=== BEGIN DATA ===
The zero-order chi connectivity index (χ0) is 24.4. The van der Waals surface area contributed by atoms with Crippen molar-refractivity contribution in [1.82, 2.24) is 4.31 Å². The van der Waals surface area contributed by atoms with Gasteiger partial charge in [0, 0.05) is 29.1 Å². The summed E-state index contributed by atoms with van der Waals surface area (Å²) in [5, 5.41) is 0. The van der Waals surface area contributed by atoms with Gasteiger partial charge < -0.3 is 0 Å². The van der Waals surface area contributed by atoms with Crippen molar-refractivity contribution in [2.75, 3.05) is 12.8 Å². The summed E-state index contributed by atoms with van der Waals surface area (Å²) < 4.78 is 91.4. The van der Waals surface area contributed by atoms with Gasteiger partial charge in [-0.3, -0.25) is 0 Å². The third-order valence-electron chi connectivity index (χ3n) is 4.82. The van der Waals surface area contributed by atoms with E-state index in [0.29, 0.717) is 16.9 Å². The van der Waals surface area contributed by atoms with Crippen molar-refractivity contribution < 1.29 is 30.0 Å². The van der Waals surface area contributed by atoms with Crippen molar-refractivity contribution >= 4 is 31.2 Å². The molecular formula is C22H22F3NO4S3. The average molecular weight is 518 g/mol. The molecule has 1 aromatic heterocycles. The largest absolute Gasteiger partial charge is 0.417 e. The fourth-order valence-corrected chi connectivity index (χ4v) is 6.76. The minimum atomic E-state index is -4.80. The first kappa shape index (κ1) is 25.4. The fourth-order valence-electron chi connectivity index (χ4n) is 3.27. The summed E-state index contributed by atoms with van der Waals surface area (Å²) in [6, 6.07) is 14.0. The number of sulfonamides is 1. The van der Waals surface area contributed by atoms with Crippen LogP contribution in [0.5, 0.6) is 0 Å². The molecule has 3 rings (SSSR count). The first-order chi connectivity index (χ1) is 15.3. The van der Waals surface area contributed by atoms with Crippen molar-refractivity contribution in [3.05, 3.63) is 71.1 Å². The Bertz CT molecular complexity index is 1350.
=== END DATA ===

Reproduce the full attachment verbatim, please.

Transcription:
The zero-order chi connectivity index (χ0) is 24.4. The van der Waals surface area contributed by atoms with Crippen molar-refractivity contribution in [1.82, 2.24) is 4.31 Å². The van der Waals surface area contributed by atoms with Gasteiger partial charge in [0, 0.05) is 29.1 Å². The summed E-state index contributed by atoms with van der Waals surface area (Å²) in [5, 5.41) is 0. The van der Waals surface area contributed by atoms with Gasteiger partial charge < -0.3 is 0 Å². The van der Waals surface area contributed by atoms with Crippen molar-refractivity contribution in [2.75, 3.05) is 12.8 Å². The summed E-state index contributed by atoms with van der Waals surface area (Å²) < 4.78 is 91.4. The van der Waals surface area contributed by atoms with Gasteiger partial charge in [-0.3, -0.25) is 0 Å². The third-order valence-electron chi connectivity index (χ3n) is 4.82. The van der Waals surface area contributed by atoms with E-state index in [0.29, 0.717) is 16.9 Å². The van der Waals surface area contributed by atoms with Crippen molar-refractivity contribution < 1.29 is 30.0 Å². The van der Waals surface area contributed by atoms with Crippen molar-refractivity contribution >= 4 is 31.2 Å². The molecular formula is C22H22F3NO4S3. The average molecular weight is 518 g/mol. The molecule has 1 aromatic heterocycles. The largest absolute Gasteiger partial charge is 0.417 e. The fourth-order valence-corrected chi connectivity index (χ4v) is 6.76. The minimum atomic E-state index is -4.80. The first kappa shape index (κ1) is 25.4. The fourth-order valence-electron chi connectivity index (χ4n) is 3.27. The summed E-state index contributed by atoms with van der Waals surface area (Å²) in [6, 6.07) is 14.0. The number of sulfonamides is 1. The van der Waals surface area contributed by atoms with Crippen LogP contribution in [0.5, 0.6) is 0 Å². The molecule has 3 rings (SSSR count). The first-order chi connectivity index (χ1) is 15.3. The van der Waals surface area contributed by atoms with Crippen molar-refractivity contribution in [3.05, 3.63) is 71.1 Å². The Bertz CT molecular complexity index is 1350.